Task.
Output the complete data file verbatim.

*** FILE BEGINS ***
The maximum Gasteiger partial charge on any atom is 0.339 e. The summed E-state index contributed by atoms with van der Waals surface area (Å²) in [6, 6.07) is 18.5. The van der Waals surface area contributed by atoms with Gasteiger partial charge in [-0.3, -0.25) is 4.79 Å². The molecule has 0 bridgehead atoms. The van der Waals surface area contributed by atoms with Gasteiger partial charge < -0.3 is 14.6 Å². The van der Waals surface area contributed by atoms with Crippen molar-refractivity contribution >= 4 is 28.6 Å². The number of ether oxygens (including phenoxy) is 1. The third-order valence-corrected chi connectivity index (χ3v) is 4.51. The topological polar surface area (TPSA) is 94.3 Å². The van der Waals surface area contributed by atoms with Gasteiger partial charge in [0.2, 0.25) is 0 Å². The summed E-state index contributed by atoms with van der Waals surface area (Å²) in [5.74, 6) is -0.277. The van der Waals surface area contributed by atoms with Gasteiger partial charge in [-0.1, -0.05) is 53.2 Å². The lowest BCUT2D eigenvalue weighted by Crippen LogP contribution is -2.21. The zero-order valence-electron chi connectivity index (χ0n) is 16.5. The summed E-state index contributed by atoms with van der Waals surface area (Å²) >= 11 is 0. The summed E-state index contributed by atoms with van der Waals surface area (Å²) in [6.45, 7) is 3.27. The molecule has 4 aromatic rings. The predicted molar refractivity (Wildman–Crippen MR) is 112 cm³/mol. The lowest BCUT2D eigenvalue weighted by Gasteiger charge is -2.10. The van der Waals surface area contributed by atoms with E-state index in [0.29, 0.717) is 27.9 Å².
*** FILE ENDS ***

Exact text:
The maximum Gasteiger partial charge on any atom is 0.339 e. The summed E-state index contributed by atoms with van der Waals surface area (Å²) in [6, 6.07) is 18.5. The van der Waals surface area contributed by atoms with Gasteiger partial charge in [-0.3, -0.25) is 4.79 Å². The molecule has 0 bridgehead atoms. The van der Waals surface area contributed by atoms with Gasteiger partial charge < -0.3 is 14.6 Å². The van der Waals surface area contributed by atoms with Crippen molar-refractivity contribution >= 4 is 28.6 Å². The number of ether oxygens (including phenoxy) is 1. The third-order valence-corrected chi connectivity index (χ3v) is 4.51. The topological polar surface area (TPSA) is 94.3 Å². The van der Waals surface area contributed by atoms with Gasteiger partial charge in [0.2, 0.25) is 0 Å². The summed E-state index contributed by atoms with van der Waals surface area (Å²) in [5.74, 6) is -0.277. The van der Waals surface area contributed by atoms with Gasteiger partial charge in [-0.1, -0.05) is 53.2 Å². The lowest BCUT2D eigenvalue weighted by Crippen LogP contribution is -2.21. The zero-order valence-electron chi connectivity index (χ0n) is 16.5. The summed E-state index contributed by atoms with van der Waals surface area (Å²) >= 11 is 0. The summed E-state index contributed by atoms with van der Waals surface area (Å²) in [6.45, 7) is 3.27. The molecule has 4 aromatic rings. The predicted molar refractivity (Wildman–Crippen MR) is 112 cm³/mol. The lowest BCUT2D eigenvalue weighted by Gasteiger charge is -2.10. The van der Waals surface area contributed by atoms with E-state index in [0.29, 0.717) is 27.9 Å².